|Jin Sun||Hadar Averbuch-Elor||Qianqian Wang||
Abstract. Predicting where people can walk in a scene is important for many tasks, including autonomous driving systems and human behavior analysis. Yet learning a computational model for this purpose is chal- lenging due to semantic ambiguity and a lack of labeled data: current datasets only tell you where people are, not where they could be. We tackle this problem by leveraging information from existing datasets, without additional labeling. We first augment the set of valid, labeled walkable regions by propagating person observations between images, utilizing 3D information to create what we call hidden footprints. However, this augmented data is still sparse. We devise a training strategy designed for such sparse labels, combining a class-balanced classification loss with a contextual adversarial loss. Using this strategy, we demonstrate a model that learns to predict a walkability map from a single image. We evaluate our model on the Waymo and Cityscapes datasets, demonstrating superior performance compared to baselines and state-of-the-art models.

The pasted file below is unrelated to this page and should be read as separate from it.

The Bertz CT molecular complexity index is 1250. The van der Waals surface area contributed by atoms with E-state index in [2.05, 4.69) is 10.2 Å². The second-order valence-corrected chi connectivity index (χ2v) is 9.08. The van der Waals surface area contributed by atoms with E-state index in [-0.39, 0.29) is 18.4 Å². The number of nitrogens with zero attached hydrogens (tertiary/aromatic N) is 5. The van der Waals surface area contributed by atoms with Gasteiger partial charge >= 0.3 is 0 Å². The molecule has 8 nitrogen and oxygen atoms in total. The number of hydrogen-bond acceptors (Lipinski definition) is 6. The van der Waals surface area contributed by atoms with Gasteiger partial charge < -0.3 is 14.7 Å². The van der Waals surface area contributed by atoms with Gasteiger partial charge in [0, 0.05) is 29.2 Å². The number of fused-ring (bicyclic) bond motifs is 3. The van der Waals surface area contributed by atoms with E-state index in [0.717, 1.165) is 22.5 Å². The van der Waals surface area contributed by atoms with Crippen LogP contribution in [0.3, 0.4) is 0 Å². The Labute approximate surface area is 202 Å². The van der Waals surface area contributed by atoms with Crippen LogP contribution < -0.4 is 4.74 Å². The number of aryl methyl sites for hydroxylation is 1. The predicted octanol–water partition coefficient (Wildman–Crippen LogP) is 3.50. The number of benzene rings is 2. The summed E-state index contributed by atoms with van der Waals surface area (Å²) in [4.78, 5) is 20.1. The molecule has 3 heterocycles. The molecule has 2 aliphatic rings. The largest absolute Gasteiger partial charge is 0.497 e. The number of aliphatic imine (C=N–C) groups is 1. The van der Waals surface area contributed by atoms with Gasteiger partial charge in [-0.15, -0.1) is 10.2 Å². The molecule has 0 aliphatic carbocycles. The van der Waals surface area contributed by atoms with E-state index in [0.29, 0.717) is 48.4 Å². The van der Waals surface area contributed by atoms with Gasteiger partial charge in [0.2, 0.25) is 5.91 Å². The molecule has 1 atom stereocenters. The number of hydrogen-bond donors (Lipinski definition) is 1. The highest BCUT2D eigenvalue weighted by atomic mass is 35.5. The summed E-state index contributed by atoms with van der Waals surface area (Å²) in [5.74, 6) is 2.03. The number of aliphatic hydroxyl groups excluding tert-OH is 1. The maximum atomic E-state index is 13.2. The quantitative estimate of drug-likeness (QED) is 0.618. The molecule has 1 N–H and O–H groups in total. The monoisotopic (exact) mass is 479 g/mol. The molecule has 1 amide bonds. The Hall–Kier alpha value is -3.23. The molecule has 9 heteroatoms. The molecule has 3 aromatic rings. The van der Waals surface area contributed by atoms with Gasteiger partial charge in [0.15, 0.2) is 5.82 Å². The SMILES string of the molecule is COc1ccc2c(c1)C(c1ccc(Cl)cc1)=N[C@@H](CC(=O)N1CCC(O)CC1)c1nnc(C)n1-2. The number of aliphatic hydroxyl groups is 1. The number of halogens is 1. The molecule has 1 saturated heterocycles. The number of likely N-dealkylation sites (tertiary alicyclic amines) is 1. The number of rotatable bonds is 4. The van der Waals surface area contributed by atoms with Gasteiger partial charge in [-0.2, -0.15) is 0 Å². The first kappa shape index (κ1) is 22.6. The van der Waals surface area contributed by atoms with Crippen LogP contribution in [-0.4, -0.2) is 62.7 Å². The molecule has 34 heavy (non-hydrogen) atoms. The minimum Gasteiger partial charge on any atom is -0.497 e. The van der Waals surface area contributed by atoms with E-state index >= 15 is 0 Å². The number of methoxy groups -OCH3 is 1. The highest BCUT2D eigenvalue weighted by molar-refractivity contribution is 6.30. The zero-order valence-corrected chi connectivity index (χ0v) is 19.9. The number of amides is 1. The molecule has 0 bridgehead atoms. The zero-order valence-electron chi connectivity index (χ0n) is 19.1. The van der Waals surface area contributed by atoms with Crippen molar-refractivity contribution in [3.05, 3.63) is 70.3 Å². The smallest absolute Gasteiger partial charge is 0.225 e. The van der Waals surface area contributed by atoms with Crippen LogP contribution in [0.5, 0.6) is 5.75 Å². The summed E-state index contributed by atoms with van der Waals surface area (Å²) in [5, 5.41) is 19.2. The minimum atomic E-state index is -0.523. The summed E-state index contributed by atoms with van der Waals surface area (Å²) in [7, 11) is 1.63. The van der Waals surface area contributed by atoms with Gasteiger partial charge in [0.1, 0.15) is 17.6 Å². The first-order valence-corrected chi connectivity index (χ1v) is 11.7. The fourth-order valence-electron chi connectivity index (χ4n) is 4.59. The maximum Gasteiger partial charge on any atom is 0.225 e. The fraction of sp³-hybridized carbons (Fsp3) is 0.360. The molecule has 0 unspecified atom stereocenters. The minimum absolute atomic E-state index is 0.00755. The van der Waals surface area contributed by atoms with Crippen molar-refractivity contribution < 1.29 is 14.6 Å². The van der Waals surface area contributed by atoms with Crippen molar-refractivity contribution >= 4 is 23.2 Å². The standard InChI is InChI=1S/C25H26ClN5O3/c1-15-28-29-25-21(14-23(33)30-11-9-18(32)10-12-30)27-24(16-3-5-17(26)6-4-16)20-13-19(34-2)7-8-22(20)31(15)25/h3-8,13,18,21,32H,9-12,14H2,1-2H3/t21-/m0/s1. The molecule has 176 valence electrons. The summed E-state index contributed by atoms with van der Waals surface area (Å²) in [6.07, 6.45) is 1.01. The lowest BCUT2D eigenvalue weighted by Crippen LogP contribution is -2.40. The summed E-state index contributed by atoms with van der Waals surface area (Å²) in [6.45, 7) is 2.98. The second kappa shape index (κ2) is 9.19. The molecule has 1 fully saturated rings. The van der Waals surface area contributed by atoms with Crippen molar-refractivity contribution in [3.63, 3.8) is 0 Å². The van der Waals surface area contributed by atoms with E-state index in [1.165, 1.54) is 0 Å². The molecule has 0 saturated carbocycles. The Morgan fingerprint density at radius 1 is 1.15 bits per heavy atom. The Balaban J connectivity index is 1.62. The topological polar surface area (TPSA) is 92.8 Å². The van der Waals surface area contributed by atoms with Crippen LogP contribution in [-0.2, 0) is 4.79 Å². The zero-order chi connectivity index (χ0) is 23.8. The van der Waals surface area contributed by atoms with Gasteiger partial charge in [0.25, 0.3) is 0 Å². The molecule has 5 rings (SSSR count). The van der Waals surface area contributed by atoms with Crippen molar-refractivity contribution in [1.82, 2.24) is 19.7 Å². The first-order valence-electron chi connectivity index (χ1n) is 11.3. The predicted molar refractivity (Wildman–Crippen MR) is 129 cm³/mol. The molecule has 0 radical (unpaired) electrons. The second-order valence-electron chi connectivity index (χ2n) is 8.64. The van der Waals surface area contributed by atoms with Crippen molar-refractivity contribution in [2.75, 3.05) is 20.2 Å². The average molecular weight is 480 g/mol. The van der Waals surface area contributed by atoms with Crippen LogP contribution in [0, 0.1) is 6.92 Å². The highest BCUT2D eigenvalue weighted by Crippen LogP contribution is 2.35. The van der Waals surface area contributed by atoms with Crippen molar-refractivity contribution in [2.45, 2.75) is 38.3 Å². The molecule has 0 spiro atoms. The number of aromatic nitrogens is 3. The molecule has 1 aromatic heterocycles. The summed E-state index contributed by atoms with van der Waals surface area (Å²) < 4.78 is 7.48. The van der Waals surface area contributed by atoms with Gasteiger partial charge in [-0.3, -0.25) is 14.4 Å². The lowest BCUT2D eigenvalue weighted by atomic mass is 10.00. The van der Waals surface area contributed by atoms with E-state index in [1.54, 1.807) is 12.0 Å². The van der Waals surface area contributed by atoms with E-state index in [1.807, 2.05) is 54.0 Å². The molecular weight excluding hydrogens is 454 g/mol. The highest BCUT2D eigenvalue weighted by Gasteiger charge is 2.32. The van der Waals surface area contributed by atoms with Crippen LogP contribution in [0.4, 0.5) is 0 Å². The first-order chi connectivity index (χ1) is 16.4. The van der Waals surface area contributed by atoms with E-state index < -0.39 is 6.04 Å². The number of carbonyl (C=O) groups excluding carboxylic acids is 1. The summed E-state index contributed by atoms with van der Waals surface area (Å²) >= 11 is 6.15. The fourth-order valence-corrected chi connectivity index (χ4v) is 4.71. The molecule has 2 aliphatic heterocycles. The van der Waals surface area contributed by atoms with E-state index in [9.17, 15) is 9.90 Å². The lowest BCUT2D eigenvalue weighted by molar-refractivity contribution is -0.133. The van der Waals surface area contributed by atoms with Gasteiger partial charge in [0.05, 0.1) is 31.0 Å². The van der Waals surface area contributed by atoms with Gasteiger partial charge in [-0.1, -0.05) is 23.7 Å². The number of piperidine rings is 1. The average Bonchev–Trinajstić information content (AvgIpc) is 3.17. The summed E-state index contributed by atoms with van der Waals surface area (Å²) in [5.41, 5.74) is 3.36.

(a) Imagine an urban scene like this one. Where could people walk in such a scene? The answer is not simply ‘crosswalk’ or ‘sidewalk’—scene context plays a significant role. For example, people can be standing on sidewalks and not on crosswalks while waiting for a green light (b, top). A road can be open to walk, or only partially walkable (e.g., when occupied by cows, as in (b, bottom)). (c) We propose to predict where people could walk (highlighted in green) by learning from observing human behavior in weakly annotated data.
We leverage sequences collected by recent self-driving datasets such as the Waymo Open Dataset, without additional labeling. Our key observation is: a person’s 3D location in each frame is also a valid location in every other frame in the same sequence.
Given 3D labels, poses, and camera parameters, we propagate sparse ground-truth people locations to all frames: obtaining what we call Hidden Footprints.
We also propose a training strategy to learn from hidden footprints and predict walkability maps. The model generalizes well to diverse scenes and outperforms alternative approaches including semantics-based ones.
Below we show side-by-side video comparisons of input video sequences, propagated footprints, and our predicted heatmaps on the validation set of the Waymo dataset. Greener means higher score for walkability. Our model is able to predict reasonable walkable regions of diverse scenes, and under day/night conditions.
Please select different sequences below to play and click 'Play/Pause' for playback controls.
This research was supported in part by the generosity of Eric and Wendy Schmidt by recommendation of the Schmidt Futures program.